Fearless certainly seems to describe young David as he took on Goliath. David heard the unceasing taunts of the giant. He saw the fear in the eyes of the Israelites. He saw a king that was incapable of doing anything. Young David refused to stand and watch and do nothing. He gathered a few stones and his trusted slingshot and off he went to slay a giant. Fearless.
Fearless seems to best describe the young children who climbed into Jesus’ lap as He taught life lessons to those around Him. Read the gospel accounts of that again and notice how the children were completely unafraid to climb into the lap of the Son of God. What other word, besides fearless, describes children who were not intimated or frightened by God’s only Son? They simply climbed into His lap and listened to His parables. Fearless.
I remember going as a child to the beach, pool, or even swimming hole near our house. As soon as I saw the water, I started running at full speed to jump in. I didn’t check the water’s temperature or cleanliness, or even depth (probably not very wise, especially on how deep the water was). I just ran with all my might to jump in, creating the biggest splashing of water that I could possibly make.
Now, compare that attitude of fearlessness with how many of us act as adults. Would you be honest with me? When was the last time you ran full-throttle and jumped into a pool or into the water at the beach? Been a while? A long while? I know it has for me. I can’t even remember the last time I did that.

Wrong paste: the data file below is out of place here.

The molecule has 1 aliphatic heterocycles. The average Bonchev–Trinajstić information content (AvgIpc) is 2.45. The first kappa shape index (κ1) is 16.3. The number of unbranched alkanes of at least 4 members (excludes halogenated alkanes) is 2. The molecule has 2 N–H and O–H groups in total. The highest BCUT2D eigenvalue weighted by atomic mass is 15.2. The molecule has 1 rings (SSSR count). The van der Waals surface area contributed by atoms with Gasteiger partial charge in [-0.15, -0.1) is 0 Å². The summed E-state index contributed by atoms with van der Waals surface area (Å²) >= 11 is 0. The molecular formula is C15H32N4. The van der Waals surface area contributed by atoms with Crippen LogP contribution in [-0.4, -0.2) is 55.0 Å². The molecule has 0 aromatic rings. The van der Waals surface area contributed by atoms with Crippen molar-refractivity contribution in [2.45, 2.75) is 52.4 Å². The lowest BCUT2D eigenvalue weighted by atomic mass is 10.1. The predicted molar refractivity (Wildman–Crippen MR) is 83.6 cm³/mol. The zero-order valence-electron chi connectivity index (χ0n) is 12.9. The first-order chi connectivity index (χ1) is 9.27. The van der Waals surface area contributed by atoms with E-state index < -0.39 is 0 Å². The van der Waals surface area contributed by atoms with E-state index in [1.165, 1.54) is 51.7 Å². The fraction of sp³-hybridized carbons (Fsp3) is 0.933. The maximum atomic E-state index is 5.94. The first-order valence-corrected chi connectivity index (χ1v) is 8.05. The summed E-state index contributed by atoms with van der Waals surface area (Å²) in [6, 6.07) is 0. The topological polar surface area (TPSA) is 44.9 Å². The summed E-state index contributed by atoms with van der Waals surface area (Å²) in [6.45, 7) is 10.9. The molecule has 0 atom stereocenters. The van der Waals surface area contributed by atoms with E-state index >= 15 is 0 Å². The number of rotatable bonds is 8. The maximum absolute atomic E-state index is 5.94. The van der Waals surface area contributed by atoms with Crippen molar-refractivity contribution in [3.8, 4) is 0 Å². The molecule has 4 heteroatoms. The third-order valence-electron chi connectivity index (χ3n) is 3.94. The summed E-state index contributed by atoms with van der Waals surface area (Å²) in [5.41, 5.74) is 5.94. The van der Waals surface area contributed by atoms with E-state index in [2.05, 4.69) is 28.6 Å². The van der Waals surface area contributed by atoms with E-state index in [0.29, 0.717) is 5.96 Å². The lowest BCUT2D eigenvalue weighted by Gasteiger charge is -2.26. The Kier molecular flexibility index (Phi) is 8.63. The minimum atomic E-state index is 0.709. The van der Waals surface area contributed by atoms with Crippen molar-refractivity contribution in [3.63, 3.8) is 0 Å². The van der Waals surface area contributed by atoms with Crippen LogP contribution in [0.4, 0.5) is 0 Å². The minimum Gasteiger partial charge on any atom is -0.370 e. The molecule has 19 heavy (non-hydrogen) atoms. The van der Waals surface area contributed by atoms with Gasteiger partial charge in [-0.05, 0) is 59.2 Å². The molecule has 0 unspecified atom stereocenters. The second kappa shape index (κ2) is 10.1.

As we get older, we tend to be more careful, cautious, if you will. Here’s what we do as adults. When we come to the edge of the water, we tend to stick one toe in the water first, to gauge whether or not the water is too cold. We tend to check the cleanliness of the water. We certainly want to check the depth of the water before we dive in.
As an adult just about everything has to be perfect before we inch our way into the water and get acclimated to the water.
And as we do that, all the while, we are moving further and further away from being fearless.
While I would never advocate reckless abandon regarding water, I think you see my point about how our level of fear often increases through life. If we aren’t careful, we not only grow up, we also grow prematurely old.
Do you understand what I am saying?
We go from being fearless to being fearful. We become afraid to interview for a new job—we might not get it. We become afraid to marry—it might not work out. We become afraid to go to the doctor—she might find an inoperable tumor or something. We become afraid to try new things, travel to new places, eat new foods, experience new adventures—the list could go on and on. If we aren’t careful, our life is guarded by fear—not us controlling that fear.
That, my friends, is a tragedy that doesn’t need to happen. As a believer in Jesus Christ, we must learn to move from living in uncertainty and fear to living in joy and peace.
Can that be done? Can that be a reality in your life or my life? Yes. Yes it can! Being joyful and happy and secure is possible if Jesus Christ is the Lord and Savior of our life.
That’s the beginning point for all of us—our relationship with Jesus.